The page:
The advertisers are taking advantage of the way our minds work naturally. You automatically and naturally compare yourself and your life with others' and with your own ideals and aspirations. When you compare your life to something worse, you feel more satisfaction. When you compare it to something better, you feel dissatisfaction and desire — feelings that may help an advertiser sell products, but feelings that ruin your good mood.

Although the process of comparison happens without your active effort, you can assume control of it. Like your own own breathing, it happens on its own, but you can make it do what you want at any time. All you have to do is pay attention to it.

Why would you want to bother? Because, as Robin Lloyd put it after looking at the research:

People who positively evaluate their well-being on average have stronger immune systems, are better citizens at work, earn more income, have better marriages, are more sociable, and cope better with difficulties.

It makes a difference to feel some contentment. It's good for you mood. And luckily, it can be accomplished pretty easily. It won't last for a long time, but neither does sleeping or exercising. The fact that it doesn't last is no reason to dismiss it. If you're willing to put out a little effort, you can feel satisfied with your life a lot more often.

Here's what to do: When you feel discontented, ask yourself, What could be worse? And really try to think of something specific. You can always think of something, and it's usually pretty easy.

If you feel unhappy because you haven't advanced in your job as fast as you'd hoped, for example, imagine how you'd feel if you lived in a country or a time when advancement wasn't possible. Imagine being an untouchable in India 500 years ago, sentenced to generation after generation of poverty with no chance of escape. Or imagine being born into a North Korean prison and living there your whole life. Imagine real situations other human beings have experienced that are much worse than anything you've ever had to endure.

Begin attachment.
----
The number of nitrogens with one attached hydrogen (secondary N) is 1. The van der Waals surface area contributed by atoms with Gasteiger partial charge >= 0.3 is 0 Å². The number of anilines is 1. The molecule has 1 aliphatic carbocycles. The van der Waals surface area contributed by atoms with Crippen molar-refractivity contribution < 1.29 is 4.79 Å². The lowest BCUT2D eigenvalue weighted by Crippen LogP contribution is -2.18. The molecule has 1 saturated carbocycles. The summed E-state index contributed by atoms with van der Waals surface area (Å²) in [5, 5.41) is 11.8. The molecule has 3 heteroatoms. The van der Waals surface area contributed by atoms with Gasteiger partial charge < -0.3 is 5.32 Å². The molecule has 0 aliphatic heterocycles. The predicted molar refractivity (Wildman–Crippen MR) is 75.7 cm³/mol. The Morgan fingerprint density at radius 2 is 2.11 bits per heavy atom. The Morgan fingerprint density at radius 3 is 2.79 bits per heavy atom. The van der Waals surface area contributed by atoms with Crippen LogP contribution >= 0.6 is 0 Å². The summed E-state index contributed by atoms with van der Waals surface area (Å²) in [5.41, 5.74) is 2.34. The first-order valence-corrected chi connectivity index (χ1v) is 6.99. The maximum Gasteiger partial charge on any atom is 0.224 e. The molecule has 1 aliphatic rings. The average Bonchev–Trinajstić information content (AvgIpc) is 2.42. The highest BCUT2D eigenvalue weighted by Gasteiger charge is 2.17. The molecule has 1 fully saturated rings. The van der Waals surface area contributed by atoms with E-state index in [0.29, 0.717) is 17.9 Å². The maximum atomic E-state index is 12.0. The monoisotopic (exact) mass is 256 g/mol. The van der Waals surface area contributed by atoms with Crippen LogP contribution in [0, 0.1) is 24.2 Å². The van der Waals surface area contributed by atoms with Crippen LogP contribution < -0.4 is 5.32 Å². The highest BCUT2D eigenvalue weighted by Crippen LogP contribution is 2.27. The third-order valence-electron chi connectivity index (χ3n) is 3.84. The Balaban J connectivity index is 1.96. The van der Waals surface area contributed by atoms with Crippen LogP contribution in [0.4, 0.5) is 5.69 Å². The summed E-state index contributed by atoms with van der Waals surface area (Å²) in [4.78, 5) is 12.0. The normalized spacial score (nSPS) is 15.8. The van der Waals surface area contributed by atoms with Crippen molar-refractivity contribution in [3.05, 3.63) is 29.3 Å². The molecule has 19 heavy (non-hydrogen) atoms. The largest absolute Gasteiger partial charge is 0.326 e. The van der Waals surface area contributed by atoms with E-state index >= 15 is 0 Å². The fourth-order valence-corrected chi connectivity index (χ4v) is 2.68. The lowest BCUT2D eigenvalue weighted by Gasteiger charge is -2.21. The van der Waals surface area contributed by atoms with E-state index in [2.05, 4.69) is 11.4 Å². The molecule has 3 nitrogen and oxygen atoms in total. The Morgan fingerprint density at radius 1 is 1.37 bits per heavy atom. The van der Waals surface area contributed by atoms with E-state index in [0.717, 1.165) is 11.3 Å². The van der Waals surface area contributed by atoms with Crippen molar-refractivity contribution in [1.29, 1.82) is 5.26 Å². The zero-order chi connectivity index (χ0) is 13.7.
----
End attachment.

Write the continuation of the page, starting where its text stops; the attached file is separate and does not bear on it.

Try this technique and you'll recognize that in many ways it is a fact that you're lucky to be where you are and who you are. That lucky feeling can put you instantly in a good mood. It's relaxing and peaceful. It won't last very long, but you can always do it again. The technique works every time and it never wears out.

In a way, it is a good thing the feeling doesn't last because as wonderful as contentment is, motivation is also wonderful. Striving for a goal — physical fitness, self-improvement, financial success, whatever — is practical and worthwhile also.

But when you want to feel some contentment, take a little time and think about how your situation could be worse, or how it used to be worse, or think about what others have gone through.

To help you find some real situations you can compare your own life with, read books like Endurance: Shackleton's Incredible Voyage, The Long Walk: The True Story of a Trek to Freedom, and Alive. Their difficulties will help you see your own life with new eyes.